Women in Aviation: Lieutenant-Colonel Jill Bishop

News Article / June 12, 2017

In the weeks leading from International Women’s day on March 8 until the Canadian Women in Aviation Conference on June 21-24, we will feature weekly interviews with female leaders in the Royal Canadian Air Force.

Occupation: Aerospace engineer

Current position: Commanding officer of 400 Tactical Helicopter Squadron, located in Borden, Ontario

Hometown: King City, Ontario

What drew you to join the Royal Canadian Air Force?

I knew all through high school that I wanted to be an engineer. Although I knew very little about the military, the prospect of working with aircraft and travel sounded very exciting.  I am happy to say, 30 years later, it still is!

What is your unit’s role?

400 Tactical Helicopter Squadron recently transitioned from an operational flying squadron to an air maintenance squadron. My unit takes in helicopters from squadrons across Canada; we tear them apart and conduct a deep level of inspection and maintenance on them, conduct test flying and then return them to their units. 

What have been some of the highlights of your career with the RCAF?

Two of my career highlights are having the opportunity to be a commanding officer of a unit and deploying at the Air Wing, A4 Maintenance in Kandahar Airfield, Afghanistan, in 2009.

What have been some of the challenges of your career with the RCAF?

I am very lucky to have been given the opportunity to be a commanding officer. I believe in the RCAF we feel strongly that only “operators” can command operational squadrons. I believe we should concentrate on who makes the best leaders.

If you could provide advice to young women who are thinking about joining the RCAF, what would it be?

The RCAF requires people with a variety of strengths and abilities. Everyone has strengths and abilities that can be used to great success in every trade of the officer and non-commissioned members corps. A woman joining the RCAF shouldn’t think they have to be like their male counterparts.  The best leaders are those that show their genuine selves.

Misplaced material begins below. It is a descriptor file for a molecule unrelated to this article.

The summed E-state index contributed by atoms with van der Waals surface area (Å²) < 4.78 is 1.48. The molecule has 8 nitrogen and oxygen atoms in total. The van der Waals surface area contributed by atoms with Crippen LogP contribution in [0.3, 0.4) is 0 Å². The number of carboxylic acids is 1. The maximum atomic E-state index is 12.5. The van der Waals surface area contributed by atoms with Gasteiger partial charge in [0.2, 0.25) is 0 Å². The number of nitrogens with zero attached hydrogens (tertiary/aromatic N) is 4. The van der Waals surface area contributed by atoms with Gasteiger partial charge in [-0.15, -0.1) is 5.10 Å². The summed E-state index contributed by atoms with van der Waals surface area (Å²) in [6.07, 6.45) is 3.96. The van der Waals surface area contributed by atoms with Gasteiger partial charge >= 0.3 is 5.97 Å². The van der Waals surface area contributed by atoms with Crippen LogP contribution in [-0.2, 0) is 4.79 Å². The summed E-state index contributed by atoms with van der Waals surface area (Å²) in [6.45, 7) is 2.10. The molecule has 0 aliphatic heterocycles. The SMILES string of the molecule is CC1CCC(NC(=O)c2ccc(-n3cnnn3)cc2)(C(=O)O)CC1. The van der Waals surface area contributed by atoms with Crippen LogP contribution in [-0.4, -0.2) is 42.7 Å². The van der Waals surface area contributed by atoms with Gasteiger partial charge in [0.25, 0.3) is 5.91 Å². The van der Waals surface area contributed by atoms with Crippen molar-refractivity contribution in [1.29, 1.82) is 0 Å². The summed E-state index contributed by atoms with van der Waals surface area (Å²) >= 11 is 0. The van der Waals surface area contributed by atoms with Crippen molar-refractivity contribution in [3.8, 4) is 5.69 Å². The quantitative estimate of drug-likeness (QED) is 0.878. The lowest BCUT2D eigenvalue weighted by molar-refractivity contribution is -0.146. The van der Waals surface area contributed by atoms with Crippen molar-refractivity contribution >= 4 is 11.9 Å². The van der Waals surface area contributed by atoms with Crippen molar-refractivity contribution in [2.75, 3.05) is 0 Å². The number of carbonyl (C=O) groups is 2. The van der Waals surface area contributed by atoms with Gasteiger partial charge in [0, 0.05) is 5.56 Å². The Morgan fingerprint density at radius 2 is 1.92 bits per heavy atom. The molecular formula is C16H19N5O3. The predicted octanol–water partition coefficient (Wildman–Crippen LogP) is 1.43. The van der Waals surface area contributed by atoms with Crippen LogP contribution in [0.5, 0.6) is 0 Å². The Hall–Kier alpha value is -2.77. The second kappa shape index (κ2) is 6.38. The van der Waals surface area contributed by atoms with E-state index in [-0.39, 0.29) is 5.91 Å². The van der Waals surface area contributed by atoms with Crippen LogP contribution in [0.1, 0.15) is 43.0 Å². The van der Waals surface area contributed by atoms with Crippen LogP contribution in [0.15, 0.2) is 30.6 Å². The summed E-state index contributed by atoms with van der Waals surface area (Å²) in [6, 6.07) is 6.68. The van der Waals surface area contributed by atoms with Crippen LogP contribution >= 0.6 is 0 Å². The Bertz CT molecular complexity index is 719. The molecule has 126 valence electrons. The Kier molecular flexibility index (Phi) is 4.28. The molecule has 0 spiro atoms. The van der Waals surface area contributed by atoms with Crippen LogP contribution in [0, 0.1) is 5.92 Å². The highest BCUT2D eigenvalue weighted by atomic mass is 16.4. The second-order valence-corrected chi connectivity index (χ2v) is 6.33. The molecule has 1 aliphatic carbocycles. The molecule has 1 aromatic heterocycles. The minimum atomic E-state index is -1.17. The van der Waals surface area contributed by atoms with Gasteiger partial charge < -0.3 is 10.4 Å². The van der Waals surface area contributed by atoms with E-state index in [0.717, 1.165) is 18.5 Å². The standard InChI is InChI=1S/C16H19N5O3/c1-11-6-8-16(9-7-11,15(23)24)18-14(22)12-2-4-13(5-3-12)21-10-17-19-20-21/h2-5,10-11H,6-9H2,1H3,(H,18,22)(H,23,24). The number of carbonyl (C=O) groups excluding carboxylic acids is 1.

If you could provide advice on recruitment, training and retention of women in the RCAF, what would it be?

I fully believe that we need to recruit the best candidates for our Armed Forces and RCAF. It shouldn’t matter at the end of the day if they are men or women. That is the true test of equality: when it doesn’t matter what gender you are.


Join the RCAF - Dare to be extraordinary

Air Combat Systems Officers plan, coordinate and direct the missions of aircraft and crew. They manage the operation of precision tactical navigation systems, sophisticated sensors, communication systems, electronic warfare equipment and weapon delivery systems.

Air Combat Systems Officers often direct and coordinate the tactical activities of other units. They lead a variety of missions, including:

         - Search and Rescue
         - Anti-Submarine Operations
         - Maritime Surface Surveillance and Targeting
         - Sovereignty and Fisheries Patrols
         - Counter-Narcotics Operations
         - Air-to-Air Refueling
         - Humanitarian Relief
         - Combined Operations with Foreign Militaries
         - Electronic Warfare Training and Support
         - Unmanned Aerial Vehicle
         - Operations


Date modified: